Starting in 2015, CITIES’ new project WASTED dives into community-activated plastic up-cycling and reprocessing, starting the week of 12-16 January with the WASTED Design Club, focused on realizing the WASTED Block and the blueprint for a full-on neighborhood WASTED Laboratory.


Day one at the WASTED Design Club started out as you might think: Introductions. CITIES’ co-founder and managing director Francesca Miazzo and WASTED project manager Barbara Koole started us off with a presentational overview of WASTED: A project tackling community activation, urban waste issues and sustainable material design standards. Also present this morning were members of CITIES’ team and the select designers brought aboard for their impressive knowledge and experience in material design.


Following the presentation, designers introduced themselves. First we had Alexander Wiefel, a knowledgeable and experienced plastic enthusiast who can also be found on the Noun Project. Next, Roos Meerman of Physica Manufactura, which looks into mechanical influences on natural phenomena. Last but not least, Bastiaan Tolhuijs, founder of NEWASTE, who is an expert at utilizing what may be considered waste to produce beautiful, new objects.

We were then joined by Peter van Assche of Bureau SLA, one of the partners, along with Overtreders W, who will be constructing and co-utlizing the WASTED Laboratory. Going over the architectural plans for the building, we also talked a lot about plastics; for instance, melting points, color combinations, off gassing and environmental concerns.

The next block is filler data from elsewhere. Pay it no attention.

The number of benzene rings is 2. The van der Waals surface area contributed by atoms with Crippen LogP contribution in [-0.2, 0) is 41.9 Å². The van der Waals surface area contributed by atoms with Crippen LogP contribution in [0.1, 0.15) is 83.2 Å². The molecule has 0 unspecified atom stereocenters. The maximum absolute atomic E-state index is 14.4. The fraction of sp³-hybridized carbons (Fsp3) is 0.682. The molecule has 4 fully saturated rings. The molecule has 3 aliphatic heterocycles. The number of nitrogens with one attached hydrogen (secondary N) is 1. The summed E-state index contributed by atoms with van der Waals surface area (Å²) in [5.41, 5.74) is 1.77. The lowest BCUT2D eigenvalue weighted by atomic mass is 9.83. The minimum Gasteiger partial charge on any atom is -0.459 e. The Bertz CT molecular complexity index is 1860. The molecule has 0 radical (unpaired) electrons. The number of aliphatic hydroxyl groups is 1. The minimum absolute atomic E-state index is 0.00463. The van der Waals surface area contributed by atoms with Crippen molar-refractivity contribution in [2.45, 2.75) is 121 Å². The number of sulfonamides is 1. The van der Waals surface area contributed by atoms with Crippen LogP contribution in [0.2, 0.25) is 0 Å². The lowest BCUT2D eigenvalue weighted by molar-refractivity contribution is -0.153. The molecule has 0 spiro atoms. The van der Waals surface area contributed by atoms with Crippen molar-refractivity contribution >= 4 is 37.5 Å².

Four areas of focus guided the afternoon’s Block design session:

1. Modular
2. Light weight
3. Different functions
4. Possibility to dismantle

With open possibilities, the afternoon generated a lot of questions aimed at delimiting the process. For example, will we shred or reuse/modify plastics? Should the Block interact with other materials? Should it be one shape or multiple? What techniques will be used – melting, welding, ironing, intrusion, extrusion, rotation, etc.? What level of simplicity and accessibility do we need to achieve in order for all to be active in process? What plastic(s) work best?

At the end of the day large pieces of paper covered walls and tables, with books, computers and notebooks all soaking up new knowledge of the WASTED Block and process to be.

Conclusive considerations for the day rested on five design parameters:

1) Scale – what size blocks will we work with?
2) One unit or multiple – will the block have multiple pieces, and be one size or multiple?
3) Connect or not connect – will blocks connect, and if so, how exactly?
4) Whole or shredded plastic – will we need to shred plastic for reprocesses?
5) Autonomous or co-dependent – will one block have a function, or require multiple blocks to be useful?



Despite the drizzle, the CITIES and the Design Club crew met in good spirit at 9:00 AM at Noord’s De Pont café, just steps from the busy double-boat Buiksloterweg ferry running between Amsterdam Centrum and Noord. Over hot coffees and sweet breakfast bites, we discussed the recycling situation in Amsterdam, comparing, contrasting and exploring ideas from international systems. This was in preparation for an organized tour of Noord, before lunch at EYE, Amsterdam’s film museum, and a powerful ideation session among designers back at Noorderparkkamer from afternoon to evening.